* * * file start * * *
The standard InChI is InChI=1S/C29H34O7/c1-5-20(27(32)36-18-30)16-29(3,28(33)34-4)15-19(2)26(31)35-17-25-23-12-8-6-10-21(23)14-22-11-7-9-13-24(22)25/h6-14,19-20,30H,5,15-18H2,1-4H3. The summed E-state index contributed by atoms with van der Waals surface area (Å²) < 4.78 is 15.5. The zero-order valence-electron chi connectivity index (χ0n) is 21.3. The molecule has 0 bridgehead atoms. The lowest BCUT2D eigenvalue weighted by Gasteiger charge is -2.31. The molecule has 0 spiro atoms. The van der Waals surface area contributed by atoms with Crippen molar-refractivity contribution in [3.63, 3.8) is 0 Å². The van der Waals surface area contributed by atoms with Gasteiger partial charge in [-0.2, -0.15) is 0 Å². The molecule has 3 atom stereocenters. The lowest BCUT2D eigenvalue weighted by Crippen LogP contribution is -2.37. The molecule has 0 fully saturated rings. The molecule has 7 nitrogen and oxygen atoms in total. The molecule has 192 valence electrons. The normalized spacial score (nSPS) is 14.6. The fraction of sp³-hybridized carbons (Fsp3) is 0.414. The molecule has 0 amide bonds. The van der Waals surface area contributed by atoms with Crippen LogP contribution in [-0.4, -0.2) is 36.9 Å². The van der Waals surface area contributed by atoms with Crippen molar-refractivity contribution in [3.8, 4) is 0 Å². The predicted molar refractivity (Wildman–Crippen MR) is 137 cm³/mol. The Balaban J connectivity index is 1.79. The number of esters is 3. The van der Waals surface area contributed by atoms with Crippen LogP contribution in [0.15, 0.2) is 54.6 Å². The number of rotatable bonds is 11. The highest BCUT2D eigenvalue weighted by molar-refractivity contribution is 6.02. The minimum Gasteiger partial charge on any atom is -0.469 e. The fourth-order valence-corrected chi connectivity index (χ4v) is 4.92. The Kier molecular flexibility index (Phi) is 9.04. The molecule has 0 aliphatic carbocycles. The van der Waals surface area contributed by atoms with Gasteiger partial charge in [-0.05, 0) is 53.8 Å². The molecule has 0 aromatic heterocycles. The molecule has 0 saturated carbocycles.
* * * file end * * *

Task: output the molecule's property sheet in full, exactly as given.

The standard InChI is InChI=1S/C29H34O7/c1-5-20(27(32)36-18-30)16-29(3,28(33)34-4)15-19(2)26(31)35-17-25-23-12-8-6-10-21(23)14-22-11-7-9-13-24(22)25/h6-14,19-20,30H,5,15-18H2,1-4H3. The summed E-state index contributed by atoms with van der Waals surface area (Å²) < 4.78 is 15.5. The zero-order valence-electron chi connectivity index (χ0n) is 21.3. The molecule has 0 bridgehead atoms. The lowest BCUT2D eigenvalue weighted by Gasteiger charge is -2.31. The molecule has 0 spiro atoms. The van der Waals surface area contributed by atoms with Crippen molar-refractivity contribution in [3.63, 3.8) is 0 Å². The van der Waals surface area contributed by atoms with Gasteiger partial charge in [-0.2, -0.15) is 0 Å². The molecule has 3 atom stereocenters. The lowest BCUT2D eigenvalue weighted by Crippen LogP contribution is -2.37. The molecule has 0 fully saturated rings. The molecule has 7 nitrogen and oxygen atoms in total. The molecule has 192 valence electrons. The normalized spacial score (nSPS) is 14.6. The fraction of sp³-hybridized carbons (Fsp3) is 0.414. The molecule has 0 amide bonds. The van der Waals surface area contributed by atoms with Crippen LogP contribution in [-0.4, -0.2) is 36.9 Å². The van der Waals surface area contributed by atoms with Crippen molar-refractivity contribution in [3.8, 4) is 0 Å². The predicted molar refractivity (Wildman–Crippen MR) is 137 cm³/mol. The Balaban J connectivity index is 1.79. The number of esters is 3. The van der Waals surface area contributed by atoms with Crippen LogP contribution in [0.15, 0.2) is 54.6 Å². The number of rotatable bonds is 11. The highest BCUT2D eigenvalue weighted by molar-refractivity contribution is 6.02. The minimum Gasteiger partial charge on any atom is -0.469 e. The fourth-order valence-corrected chi connectivity index (χ4v) is 4.92. The Kier molecular flexibility index (Phi) is 9.04. The molecule has 0 aliphatic carbocycles. The van der Waals surface area contributed by atoms with Gasteiger partial charge in [-0.05, 0) is 53.8 Å². The molecule has 0 aromatic heterocycles. The molecule has 0 saturated carbocycles.